The company is doing just fine! (but has few radio stations)
The founder and CEO of RadioPlayer downplays. On the contrary, he raises the bar: Michael Hillsays that the company is booming (the nineteenth foreign office was opened in March, with the launch of the app in Luxembourg). The platform, which claims to contain the best of radio, hosts the most important networks and commercial radio stations. These, however, are only a fraction of the stations that exist in each country. Two examples: in Luxembourg, you can listen to only ten, half of which belong to the RTL Group. In Italy, there are over 1100 active radio stations, but with RadioPlayer, you can listen to 125 of them, which is just a bit more than 10% of the mentioned number. This also includes 107 radio stations that only broadcast on DAB.
Among the many infrastructures damaged by the conflict in Ukraine, there is also the link network that enabled the connection between the regional TV offices and the central newsroom in Kyiv. The main antenna was on the capital’s broadcasting tower, which was damaged in March 2022. Since then, mobile crews who rely on the cellular network to send video footage have been handicapped due to the use of portable equipment which only allows for low-resolution transmission. To solve the problem, Japan thus donated a number of portable mini-repeaters to the public broadcasting company Nacional’na Suspil’na Teleradiokompanija Ukraïny.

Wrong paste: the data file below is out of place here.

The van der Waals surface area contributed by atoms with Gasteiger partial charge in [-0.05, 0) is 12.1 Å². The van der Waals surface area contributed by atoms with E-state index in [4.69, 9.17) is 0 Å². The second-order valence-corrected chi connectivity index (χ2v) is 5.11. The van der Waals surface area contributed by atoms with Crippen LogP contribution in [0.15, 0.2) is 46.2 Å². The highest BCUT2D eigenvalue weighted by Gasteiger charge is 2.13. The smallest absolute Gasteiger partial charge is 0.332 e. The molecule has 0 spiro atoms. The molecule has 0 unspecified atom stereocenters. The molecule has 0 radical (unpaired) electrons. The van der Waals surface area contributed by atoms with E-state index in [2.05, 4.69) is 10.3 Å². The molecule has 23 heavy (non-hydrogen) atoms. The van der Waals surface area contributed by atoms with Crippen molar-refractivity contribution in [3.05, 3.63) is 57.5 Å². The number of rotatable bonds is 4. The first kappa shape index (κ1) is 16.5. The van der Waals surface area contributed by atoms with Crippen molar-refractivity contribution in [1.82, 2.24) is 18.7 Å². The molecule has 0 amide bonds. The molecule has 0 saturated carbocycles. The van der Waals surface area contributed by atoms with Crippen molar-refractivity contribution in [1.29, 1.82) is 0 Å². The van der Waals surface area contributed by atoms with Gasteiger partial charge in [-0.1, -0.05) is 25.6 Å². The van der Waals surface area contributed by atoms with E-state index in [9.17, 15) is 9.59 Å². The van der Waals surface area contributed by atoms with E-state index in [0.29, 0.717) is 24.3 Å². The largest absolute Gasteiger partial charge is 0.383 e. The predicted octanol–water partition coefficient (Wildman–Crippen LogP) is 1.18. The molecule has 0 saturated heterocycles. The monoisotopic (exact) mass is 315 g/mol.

Minsk launches a clone of the British aggregator. In defiance of copyright
As of February 2023, Belarusian citizens also have an app for listening to radio stations on the web, mobile devices, and smart TVs, Radio Player‘s website explains. Promoted by the Belarusian Broadcasting Industry Association, however, the app is a copy of one launched in 2010 in the United Kingdom and which has since spread to 13 other countries, not only in Europe. It allows listeners to listen only to radio stations based in the country, a feature designed by the British to protect copyright, but which in an authoritarian regime also allows citizens’ freedom of choice to be restricted. It is unclear whether it allows content to be sent to car infotainment systems-the Belarusian version’s website makes no mention of it. But how is it possible to violate copyright? Thanks to an “ad hoc” law that allows Western content to be used without the rights holder’s consent and without paying royalties. Approved on December 21, 2022, by the Belarusian parliament and signed by President Aleksander Lukashenko.
(From a post by Michel Fremy on Linkedin, edited by Fabrizio Carnevalini)
Radio is also a passion, for those who make it and listen to it. Among those who ‘turn the knobs’, Dario Monferini has left an indelible mark: in almost fifty years he has listened to and visited thousands of radio stations